Prying open the stage 

Published: 08/03/2011 05:00



A trio of modern dancers are struggling to transform a small, old theater in Ho Chi Minh City’s District 5 into a hive of creative energy.

This January, more than a hundred people (both foreign and local) attended a series of workshops at Le Thanh theater where professional artists taught courses on installation art, performance and experimental dance - all of which remain largely foreign to Vietnam.

Each participant paid just VND100,000 for the experience.

Following the workshops, students gathered to watch their instructors and fellow student artists perform.

Some said they were impressed; others complained that the shows made no sense.

Others just hated the experience.

According to the organizers, a dance group called Arabesque, the class was better than nothing all.

In February, they created another program and attracted another huge audience—this time the final show included noise music and experimental theater.

One local director and screenwriter said the scope of the project was too broad and that the audience became lost in the mélange of alien, contemporary mediums.

But that may be the whole point.

Arabesque’s three founders call it the “Open Stage” project.

The theater’s founders

Arabesque consist of up by avant-garde choreographer Tan Loc, and Thanh Phuong and To Nhu a pair of dance teachers from the Ho Chi Minh City School of Dance.

The group performed a few shows together in 2010 before Phuong, 30, came up with the idea for the open stage project.

Phuong returned to Vietnam in 2008 after graduating from the Folkwang Hochschule School of Dance in Essen, Germany, and considers the project the most effective way of nurturing contemporary art in Vietnam.

“This is the way for contemporary art to find its audiences and vice versa,” Phuong joked. “The stage is far from the heart of the city.”

Phuong said the group welcomes all kinds of creative ideas. But they invite only the most powerful to be performed during their free shows.

Despite the large audiences during the first two programs, Phuong and her team are suffering for their art. This month’s workshop and show have been cancelled. They hope to resume in April.

Suffering for your art


Contact at 090 396 6798 Ms Ha Phuong

Expense: VND100,000/period

Discount 30 percent for students (bring your student cards)

The different types of contemporary performance art that will be performed and discussed include contemporary dance, experimental music, experimental drama and art performance.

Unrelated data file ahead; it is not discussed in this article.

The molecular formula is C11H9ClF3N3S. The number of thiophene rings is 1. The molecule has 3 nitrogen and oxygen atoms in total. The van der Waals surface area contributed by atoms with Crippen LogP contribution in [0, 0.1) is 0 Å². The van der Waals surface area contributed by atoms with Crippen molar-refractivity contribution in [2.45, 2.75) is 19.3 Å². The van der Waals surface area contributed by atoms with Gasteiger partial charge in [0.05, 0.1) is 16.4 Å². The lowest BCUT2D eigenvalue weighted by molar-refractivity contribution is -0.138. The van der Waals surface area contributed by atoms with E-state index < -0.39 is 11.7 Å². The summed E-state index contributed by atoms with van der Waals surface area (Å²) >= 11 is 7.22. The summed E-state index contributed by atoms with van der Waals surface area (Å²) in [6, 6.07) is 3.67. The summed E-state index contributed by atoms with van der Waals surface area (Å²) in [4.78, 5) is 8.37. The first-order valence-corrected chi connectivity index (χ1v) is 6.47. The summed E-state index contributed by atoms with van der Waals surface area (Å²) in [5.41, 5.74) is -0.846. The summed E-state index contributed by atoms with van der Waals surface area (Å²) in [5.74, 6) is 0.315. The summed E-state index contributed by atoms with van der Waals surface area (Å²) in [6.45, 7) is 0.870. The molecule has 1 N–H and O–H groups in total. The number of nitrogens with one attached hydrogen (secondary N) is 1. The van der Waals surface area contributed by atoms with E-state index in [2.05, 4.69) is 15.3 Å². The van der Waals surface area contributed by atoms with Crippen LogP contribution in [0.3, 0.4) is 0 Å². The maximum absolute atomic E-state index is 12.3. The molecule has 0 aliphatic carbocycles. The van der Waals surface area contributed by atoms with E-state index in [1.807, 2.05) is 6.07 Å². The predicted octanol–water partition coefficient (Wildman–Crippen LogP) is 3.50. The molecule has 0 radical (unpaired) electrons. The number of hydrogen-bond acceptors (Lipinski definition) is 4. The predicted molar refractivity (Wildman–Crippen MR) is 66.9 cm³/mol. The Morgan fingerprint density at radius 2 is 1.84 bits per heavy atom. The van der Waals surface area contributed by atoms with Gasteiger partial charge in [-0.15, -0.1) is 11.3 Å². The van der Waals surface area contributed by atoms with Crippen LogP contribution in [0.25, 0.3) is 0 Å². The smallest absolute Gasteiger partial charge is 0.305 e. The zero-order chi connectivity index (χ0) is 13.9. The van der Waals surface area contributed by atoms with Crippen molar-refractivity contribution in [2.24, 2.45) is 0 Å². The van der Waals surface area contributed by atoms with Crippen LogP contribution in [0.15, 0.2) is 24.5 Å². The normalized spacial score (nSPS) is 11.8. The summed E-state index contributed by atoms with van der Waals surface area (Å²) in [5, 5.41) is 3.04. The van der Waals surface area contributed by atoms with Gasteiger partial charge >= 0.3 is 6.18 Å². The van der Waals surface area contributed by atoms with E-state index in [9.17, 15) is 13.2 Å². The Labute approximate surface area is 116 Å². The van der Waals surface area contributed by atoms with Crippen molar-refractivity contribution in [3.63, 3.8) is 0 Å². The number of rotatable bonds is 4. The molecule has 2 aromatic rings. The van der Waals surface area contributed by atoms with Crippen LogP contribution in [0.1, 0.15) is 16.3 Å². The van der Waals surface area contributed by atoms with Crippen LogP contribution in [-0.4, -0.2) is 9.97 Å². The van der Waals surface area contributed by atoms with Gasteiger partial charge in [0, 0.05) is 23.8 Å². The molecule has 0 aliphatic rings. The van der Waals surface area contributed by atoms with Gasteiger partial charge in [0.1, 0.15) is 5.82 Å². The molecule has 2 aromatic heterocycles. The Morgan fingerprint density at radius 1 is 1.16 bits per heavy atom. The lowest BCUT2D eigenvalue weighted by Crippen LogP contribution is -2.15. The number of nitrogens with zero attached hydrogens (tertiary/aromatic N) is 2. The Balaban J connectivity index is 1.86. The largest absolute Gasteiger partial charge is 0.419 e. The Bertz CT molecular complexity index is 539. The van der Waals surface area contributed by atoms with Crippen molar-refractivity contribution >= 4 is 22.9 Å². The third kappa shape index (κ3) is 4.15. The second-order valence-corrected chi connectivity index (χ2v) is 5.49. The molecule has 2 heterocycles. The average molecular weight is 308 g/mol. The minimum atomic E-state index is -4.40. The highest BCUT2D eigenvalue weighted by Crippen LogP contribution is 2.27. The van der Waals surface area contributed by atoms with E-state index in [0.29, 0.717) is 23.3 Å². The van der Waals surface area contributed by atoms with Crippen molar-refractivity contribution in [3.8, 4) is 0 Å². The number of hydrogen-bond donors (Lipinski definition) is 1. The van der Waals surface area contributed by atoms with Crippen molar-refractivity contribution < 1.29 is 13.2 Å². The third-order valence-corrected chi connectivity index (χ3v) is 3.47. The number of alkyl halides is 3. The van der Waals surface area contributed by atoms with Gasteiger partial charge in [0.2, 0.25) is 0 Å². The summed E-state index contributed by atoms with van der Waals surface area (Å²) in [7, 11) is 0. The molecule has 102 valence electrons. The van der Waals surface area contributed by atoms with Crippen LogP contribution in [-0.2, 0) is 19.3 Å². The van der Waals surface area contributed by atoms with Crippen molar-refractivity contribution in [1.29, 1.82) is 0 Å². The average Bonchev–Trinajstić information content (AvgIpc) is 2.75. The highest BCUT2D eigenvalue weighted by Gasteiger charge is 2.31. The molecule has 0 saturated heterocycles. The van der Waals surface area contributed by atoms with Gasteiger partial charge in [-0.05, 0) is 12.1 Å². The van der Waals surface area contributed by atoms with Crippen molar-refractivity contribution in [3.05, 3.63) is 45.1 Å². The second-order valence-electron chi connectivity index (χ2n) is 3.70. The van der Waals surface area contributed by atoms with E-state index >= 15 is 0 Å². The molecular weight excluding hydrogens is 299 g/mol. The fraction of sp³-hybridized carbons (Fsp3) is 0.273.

To receive free tickets for performance, please contact 090 396 6798 (Ms. Ha Phuong)

Attention: Due to limited space of the venue, seating is first come first served.

For more information about the Open Stage Project, visit: php?eid= 173489846004526&num_ event_invites= 146#!/note.php?not e_id=468814912983

Or the website:

Loc is not afraid to lose money on producing quality shows for the city’s art-starved youth.

Regardless, Phuong believes that the project cannot succeed without outside sponsorship and publicity.

“We have no way of popularizing the project, aside from Facebook, so we’re having a hard time raising money and sponsorship,” Phuong said. “As artists, we really have no idea how to attract sponsors. But we still try. After two programs, I strongly believe that the audiences will not turn their back on this effort.”

Phuong said that the difficulty they’re facing has been exacerbated by a local discomfort with modern art forms.

“Sometimes, the audiences doesn’t care how hard the artists have tried, they just dislike something and that’s that,” she said. “People bring their own background and experience to their feelings toward a contemporary performance.”

She cited, as an example, the mixed reactions she received when she put on a performance about the female form.

“It inspired various explanations,” she said. “One friend thought that the performance was all about abortion, because his girlfriend had just had one.”

Despite the fact that the project has attracted a lot of attention, the group is having a hard time making ends meet.

Some outside groups have sublet the theater for performances, providing some relief.

“Thanks to the support of HCMC Drama Theater, we can manage to put on a show,” she said.

At the very least, Phuong says the group plans to keep the project afloat for a year.

Reported by Kim

Provide by Vietnam Travel

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